The arrangement with the University of Amsterdam's AMC for the European market will be similar, Sadikovic said, and the plan is to launch the test there in the next few months, around the time of the European Society of Human Genetics annual meeting in June.

"There are other labs we're working with right now that are interested in doing something very similar for their jurisdictions," Sadikovic said.

Michael Friez, director of the Greenwood Diagnostics Laboratories, said that his group has been collaborating with the Sadikovic lab for several years, initially providing samples from patients with a variety of clinical conditions to test the DNA methylation platform. "It really evolved from taking a research exploratory look at these different conditions with genes that are involved in DNA methylation activities," he said. "Once the list grew, it became apparent that we should be thinking about trying to market this as a test, because it would have a variety of different applications to different clinical populations."

One use of the EpiSign test, which will have a list price of $1,200, will be for patients where genetic testing has identified a variant of unknown significance. "We can help interpret whether these VUSes are pathogenic or not," he said. "That's an ongoing clinical dilemma for a lot of patients with a variety of conditions."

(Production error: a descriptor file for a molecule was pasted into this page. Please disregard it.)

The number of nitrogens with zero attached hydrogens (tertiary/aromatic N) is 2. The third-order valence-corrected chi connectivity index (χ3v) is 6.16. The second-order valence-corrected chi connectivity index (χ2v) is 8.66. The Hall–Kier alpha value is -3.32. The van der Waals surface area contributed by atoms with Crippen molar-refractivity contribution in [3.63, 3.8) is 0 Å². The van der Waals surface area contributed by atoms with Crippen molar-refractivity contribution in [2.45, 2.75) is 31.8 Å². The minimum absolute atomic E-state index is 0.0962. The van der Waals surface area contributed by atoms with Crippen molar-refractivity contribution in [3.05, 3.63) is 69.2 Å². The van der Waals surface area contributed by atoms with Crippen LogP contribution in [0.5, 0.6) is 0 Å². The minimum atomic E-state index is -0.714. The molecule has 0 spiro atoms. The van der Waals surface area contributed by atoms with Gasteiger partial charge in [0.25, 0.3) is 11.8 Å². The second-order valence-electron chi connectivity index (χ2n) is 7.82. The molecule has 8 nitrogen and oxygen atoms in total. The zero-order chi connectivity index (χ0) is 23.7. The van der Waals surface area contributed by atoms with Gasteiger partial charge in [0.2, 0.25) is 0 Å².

The second indication will be for imprinting and repeat expansion disorders, and that version of the test will have a list price that starts at $1,500. The plan is to offer the EpiGen test instead of individual tests for conditions like fragile X syndrome, Angelman syndrome, and Prader-Willi syndrome, which Friez said are commonly ordered in the early phase of evaluating a patient with intellectual disability. "So we're looking at the option of doing this as just one comprehensive test rather than multiple individual tests," which would be more efficient and less expensive, he said.